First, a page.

Since the definition of an RTOS varies on the application, usually a computer pretending to be something much simpler, RISC OS is an RTOS for the medium-complex applications, and isn't necessarily for high-complex ones, although a highly-complex RTOS sounds like a contradiction in terms. The example by Mahmoud Almostafa RABBAH refers to no OS, and running a single-tasking program straight from the boot-loader, which isn't an RTOS either.
The only way reasonable way of making sense of this is to split the RTOS definition into three levels:
Low-complexity would be something like a washing machine or a data
logger, and you're probably better off with simpler hardware eg
Arduino or maybe a simpler MCU, or even just sequential logic, in the
first place. It'll consume less power, and there'd be a lot less to
worry about: Never make things more complicated than they have to be.
High-complexity would be something like a full multi-tasking system,
which a RTOS isn't. It'd probably be better to run your GUI on a
separate device, if you want that. High-complexity could also be
monitoring processes that call other processes, and some must be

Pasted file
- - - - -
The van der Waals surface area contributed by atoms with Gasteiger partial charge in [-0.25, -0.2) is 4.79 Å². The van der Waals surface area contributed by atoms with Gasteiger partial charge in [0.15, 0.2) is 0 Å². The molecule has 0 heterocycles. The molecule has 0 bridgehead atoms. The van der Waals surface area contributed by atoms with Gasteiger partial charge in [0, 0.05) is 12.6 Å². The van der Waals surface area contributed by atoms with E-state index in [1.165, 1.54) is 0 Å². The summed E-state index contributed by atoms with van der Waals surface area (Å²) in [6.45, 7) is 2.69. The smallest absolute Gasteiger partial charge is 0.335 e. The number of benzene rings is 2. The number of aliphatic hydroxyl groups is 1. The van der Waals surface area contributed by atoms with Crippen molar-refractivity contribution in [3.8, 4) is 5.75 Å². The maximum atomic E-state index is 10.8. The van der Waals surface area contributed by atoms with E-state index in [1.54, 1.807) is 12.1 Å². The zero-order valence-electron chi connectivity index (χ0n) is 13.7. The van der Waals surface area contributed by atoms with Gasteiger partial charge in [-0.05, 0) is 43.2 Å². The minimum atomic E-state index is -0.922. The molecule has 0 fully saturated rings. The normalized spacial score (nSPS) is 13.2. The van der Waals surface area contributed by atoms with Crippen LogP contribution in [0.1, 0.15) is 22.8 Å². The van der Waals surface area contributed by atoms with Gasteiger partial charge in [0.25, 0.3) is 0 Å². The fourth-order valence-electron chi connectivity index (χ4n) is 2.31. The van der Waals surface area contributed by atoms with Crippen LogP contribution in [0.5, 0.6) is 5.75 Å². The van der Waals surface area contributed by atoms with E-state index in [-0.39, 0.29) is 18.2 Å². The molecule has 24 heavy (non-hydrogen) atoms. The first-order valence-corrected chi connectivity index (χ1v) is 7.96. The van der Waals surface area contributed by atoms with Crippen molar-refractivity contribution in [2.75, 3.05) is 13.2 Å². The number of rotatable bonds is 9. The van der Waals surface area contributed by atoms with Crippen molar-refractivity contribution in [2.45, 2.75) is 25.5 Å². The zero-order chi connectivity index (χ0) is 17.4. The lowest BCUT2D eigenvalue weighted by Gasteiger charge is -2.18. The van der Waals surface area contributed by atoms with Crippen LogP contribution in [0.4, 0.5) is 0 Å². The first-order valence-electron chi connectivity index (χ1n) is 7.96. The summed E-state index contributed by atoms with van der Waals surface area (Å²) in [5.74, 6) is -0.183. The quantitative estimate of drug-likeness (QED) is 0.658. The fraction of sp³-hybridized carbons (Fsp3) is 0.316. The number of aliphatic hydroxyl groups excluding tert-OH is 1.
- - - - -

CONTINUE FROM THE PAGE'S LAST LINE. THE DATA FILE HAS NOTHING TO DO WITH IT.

prioritised, but again you're better off with some kind of parallel
processing there, or it fails the capability of responding in
Medium-complexity would be where you need the interfaces a normal OS
can provide, eg USB, and perhaps a small display output, but you want
to process a stream of data and not be interrupted by anything. This
sounds like the level of an automotive application.
For that, you
could compile something without an OS, using a host machine to
develop it, or you could use the version of RISC OS which boots
directly into BASIC and develop on the target machine, which is
That will run a single task which can be fast enough
to poll for a number of events, without being interrupted by other
things. Hardware interrupts would still run unless they're disabled
(fairly easy to do), and those are necessary in order to make the
display/USB etc work. Other hardware interrupts run timers and IO you
may not be using.
Another advantage of RISC OS in RTOS applications, is you can only use the modules you require, something that makes no sense in traditional GUI applications, and had been used by eg STD/AdvantageSix although they use the term "embedded systems" instead of "RTOS". The advantages this brings are simplified design, lower power requirements, lower memory usage, and faster boot times (some I/O device interfaces require mini booting themselves, and the OS has to participate in this, although the timescales are usually too short to notice).
I hope that both fills in some gaps in the info above, and makes clear the gaps in my own knowledge.
(Other examples from memory, are no longer available online.)